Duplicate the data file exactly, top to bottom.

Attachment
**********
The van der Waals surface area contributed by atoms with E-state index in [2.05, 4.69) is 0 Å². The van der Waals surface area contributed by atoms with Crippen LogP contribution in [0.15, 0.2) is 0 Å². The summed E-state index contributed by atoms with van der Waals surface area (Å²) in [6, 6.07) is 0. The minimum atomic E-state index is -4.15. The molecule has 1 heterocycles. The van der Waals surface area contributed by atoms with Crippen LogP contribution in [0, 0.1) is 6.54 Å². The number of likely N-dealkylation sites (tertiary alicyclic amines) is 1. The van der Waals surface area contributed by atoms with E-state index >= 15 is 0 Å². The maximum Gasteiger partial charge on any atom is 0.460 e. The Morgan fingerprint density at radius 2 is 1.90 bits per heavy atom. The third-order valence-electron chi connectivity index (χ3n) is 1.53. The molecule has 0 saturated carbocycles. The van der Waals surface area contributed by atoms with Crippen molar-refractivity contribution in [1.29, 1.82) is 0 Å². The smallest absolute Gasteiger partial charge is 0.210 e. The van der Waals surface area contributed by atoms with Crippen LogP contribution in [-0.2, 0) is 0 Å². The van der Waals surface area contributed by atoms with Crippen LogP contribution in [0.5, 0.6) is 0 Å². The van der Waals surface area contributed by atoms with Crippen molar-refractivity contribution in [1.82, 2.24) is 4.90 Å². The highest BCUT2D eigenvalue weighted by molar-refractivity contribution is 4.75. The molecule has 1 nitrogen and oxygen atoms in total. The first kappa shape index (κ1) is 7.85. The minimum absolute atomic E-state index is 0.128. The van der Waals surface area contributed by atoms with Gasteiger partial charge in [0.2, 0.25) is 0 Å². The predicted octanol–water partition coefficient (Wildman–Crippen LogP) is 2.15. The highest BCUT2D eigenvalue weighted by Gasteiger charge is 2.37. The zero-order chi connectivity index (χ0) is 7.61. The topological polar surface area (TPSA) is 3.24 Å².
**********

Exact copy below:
The van der Waals surface area contributed by atoms with E-state index in [2.05, 4.69) is 0 Å². The van der Waals surface area contributed by atoms with Crippen LogP contribution in [0.15, 0.2) is 0 Å². The summed E-state index contributed by atoms with van der Waals surface area (Å²) in [6, 6.07) is 0. The minimum atomic E-state index is -4.15. The molecule has 1 heterocycles. The van der Waals surface area contributed by atoms with Crippen LogP contribution in [0, 0.1) is 6.54 Å². The number of likely N-dealkylation sites (tertiary alicyclic amines) is 1. The van der Waals surface area contributed by atoms with E-state index >= 15 is 0 Å². The maximum Gasteiger partial charge on any atom is 0.460 e. The Morgan fingerprint density at radius 2 is 1.90 bits per heavy atom. The third-order valence-electron chi connectivity index (χ3n) is 1.53. The molecule has 0 saturated carbocycles. The van der Waals surface area contributed by atoms with Crippen molar-refractivity contribution in [1.29, 1.82) is 0 Å². The smallest absolute Gasteiger partial charge is 0.210 e. The van der Waals surface area contributed by atoms with Crippen LogP contribution in [-0.2, 0) is 0 Å². The van der Waals surface area contributed by atoms with Crippen LogP contribution in [0.5, 0.6) is 0 Å². The van der Waals surface area contributed by atoms with Crippen molar-refractivity contribution in [1.82, 2.24) is 4.90 Å². The highest BCUT2D eigenvalue weighted by molar-refractivity contribution is 4.75. The molecule has 1 nitrogen and oxygen atoms in total. The first kappa shape index (κ1) is 7.85. The minimum absolute atomic E-state index is 0.128. The van der Waals surface area contributed by atoms with Gasteiger partial charge in [0.2, 0.25) is 0 Å². The predicted octanol–water partition coefficient (Wildman–Crippen LogP) is 2.15. The highest BCUT2D eigenvalue weighted by Gasteiger charge is 2.37. The zero-order chi connectivity index (χ0) is 7.61. The topological polar surface area (TPSA) is 3.24 Å².